Yvonne shows me a model of a tapir… or so I think. It is, in fact, a miniature horse, 50 cm tall, even smaller than a Falabella.
Along the way, we walk past a metal version of the largest fossil discovered here: a 4-metre-long crocodile.
The well-preserved fossils are found in oil shale: black, flaky rock, created by mud and decaying plants and animals. The shale is soft enough that I can prise the layers apart with my finger nails. On one half, I see the outline of a leaf, every detail.
Even stomach contents have been found; a wealth of information from near the beginning of our time. Mammalian time.
Ida was found in the early 1980s – by a private individual. Today, amateurs are not allowed to dig in the Messel Pit. However, to encourage private collectors to share their finds, fossils taken out before the pit became a heritage site, have been given an amnesty.
And so, in 2009, the little Darwinius Massilae was sold to the University of Oslo. Palaeontologist Jørn Hurum at the unversity named her Ida after his young daughter. At first, Ida was hailed as the elusive missing link. As it turned out, she was not that exactly. She’s more like its cousin.
But who knows what else rests peacefully in the pit, waiting to be discovered. During excavation season, new fossils are found every day.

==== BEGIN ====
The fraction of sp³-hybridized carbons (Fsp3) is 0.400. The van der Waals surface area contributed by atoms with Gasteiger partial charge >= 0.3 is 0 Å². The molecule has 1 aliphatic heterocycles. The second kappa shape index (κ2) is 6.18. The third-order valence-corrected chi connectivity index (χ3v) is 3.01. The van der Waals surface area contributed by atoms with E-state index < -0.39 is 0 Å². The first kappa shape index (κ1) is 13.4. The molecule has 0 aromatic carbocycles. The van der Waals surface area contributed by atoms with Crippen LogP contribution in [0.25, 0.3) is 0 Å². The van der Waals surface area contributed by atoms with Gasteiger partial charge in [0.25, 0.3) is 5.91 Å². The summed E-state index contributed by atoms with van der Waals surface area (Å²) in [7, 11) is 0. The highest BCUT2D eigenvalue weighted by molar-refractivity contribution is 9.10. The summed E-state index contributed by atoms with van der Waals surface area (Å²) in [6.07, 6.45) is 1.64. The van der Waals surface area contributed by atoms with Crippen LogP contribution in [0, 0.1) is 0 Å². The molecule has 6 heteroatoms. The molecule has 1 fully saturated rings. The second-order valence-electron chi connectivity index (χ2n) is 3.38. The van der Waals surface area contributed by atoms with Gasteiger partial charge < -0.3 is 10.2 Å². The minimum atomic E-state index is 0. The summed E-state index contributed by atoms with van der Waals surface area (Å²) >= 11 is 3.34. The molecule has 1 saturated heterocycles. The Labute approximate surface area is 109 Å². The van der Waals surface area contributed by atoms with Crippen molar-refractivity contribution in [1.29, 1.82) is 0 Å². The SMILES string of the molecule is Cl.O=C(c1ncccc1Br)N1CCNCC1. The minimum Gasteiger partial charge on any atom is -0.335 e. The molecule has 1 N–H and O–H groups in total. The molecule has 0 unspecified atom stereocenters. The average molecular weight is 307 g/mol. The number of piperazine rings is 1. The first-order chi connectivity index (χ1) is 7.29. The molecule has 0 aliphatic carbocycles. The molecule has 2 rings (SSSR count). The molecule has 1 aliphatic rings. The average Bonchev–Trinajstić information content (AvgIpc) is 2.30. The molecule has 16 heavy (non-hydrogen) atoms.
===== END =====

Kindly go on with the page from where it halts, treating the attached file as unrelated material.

Messel Pit practicals
- The Messel Pit is about 35 km from Frankfurt. It’s easiest reached by car.
- If you’re in nearby Darmstadt, it’s a short 10 km bike ride away.
- Visitor Centre opening hours are 10 – 17 daily, except for a few holidays around Christmas/New Year.
- Visitor Centre entrance fee is 10 € for adults; discounts for families (free for children under 7).
Let the fossils take you back to the dawn of time.
- Guided tours are available (and highly recommended!), mostly in German, but English tours can be arranged:
- Schnuppertours (taster tours) last one hour and take you part of the way into the crater. From 1 November – 20 March, they’re organised daily at noon, and additionally at 1400 on the weekends. More frequent between 20 March and 1 November. As spaces are limited, reservations are essential! Price is 7 €/person (free for children under 7). I like the poetic description of this tour: Berühren Sie den Ölschiefer und versetzen Sie sich zurück beim Anblick der Fossilien in die lang vergangene Zeit des Eozäns, die Zeit der Morgenröte – it means something like this: Touch the oil shales and let the fossils take you back to the Eocene Era, the dawn of time.
- Grubenwanderungen (pit walks) last 2 hours, take you into the centre of the crater and cost 9 €/person (free for children under 7).
Disclosure: On this journey through German history, I was a guest of UNESCO Germany and the German National Tourist Organisation. Of course, anything I write is entirely up to me. Goes without saying, really.